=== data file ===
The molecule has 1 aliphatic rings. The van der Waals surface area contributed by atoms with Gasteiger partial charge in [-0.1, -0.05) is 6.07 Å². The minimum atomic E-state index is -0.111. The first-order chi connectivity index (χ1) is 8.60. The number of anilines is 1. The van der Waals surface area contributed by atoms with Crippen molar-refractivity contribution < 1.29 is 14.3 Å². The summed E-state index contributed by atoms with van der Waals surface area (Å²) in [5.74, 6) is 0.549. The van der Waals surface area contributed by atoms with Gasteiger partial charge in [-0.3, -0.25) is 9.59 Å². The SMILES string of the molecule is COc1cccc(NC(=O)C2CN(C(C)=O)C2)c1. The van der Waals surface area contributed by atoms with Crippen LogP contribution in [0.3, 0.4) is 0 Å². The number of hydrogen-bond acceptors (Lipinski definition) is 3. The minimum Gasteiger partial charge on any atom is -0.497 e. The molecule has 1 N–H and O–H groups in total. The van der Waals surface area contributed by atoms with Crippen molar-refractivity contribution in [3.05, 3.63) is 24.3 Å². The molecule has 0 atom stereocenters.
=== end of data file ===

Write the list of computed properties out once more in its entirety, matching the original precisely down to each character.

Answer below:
The molecule has 1 aliphatic rings. The van der Waals surface area contributed by atoms with Gasteiger partial charge in [-0.1, -0.05) is 6.07 Å². The minimum atomic E-state index is -0.111. The first-order chi connectivity index (χ1) is 8.60. The number of anilines is 1. The van der Waals surface area contributed by atoms with Crippen molar-refractivity contribution < 1.29 is 14.3 Å². The summed E-state index contributed by atoms with van der Waals surface area (Å²) in [5.74, 6) is 0.549. The van der Waals surface area contributed by atoms with Gasteiger partial charge in [-0.3, -0.25) is 9.59 Å². The SMILES string of the molecule is COc1cccc(NC(=O)C2CN(C(C)=O)C2)c1. The van der Waals surface area contributed by atoms with Crippen LogP contribution in [0.3, 0.4) is 0 Å². The number of hydrogen-bond acceptors (Lipinski definition) is 3. The minimum Gasteiger partial charge on any atom is -0.497 e. The molecule has 1 N–H and O–H groups in total. The van der Waals surface area contributed by atoms with Crippen molar-refractivity contribution in [3.05, 3.63) is 24.3 Å². The molecule has 0 atom stereocenters.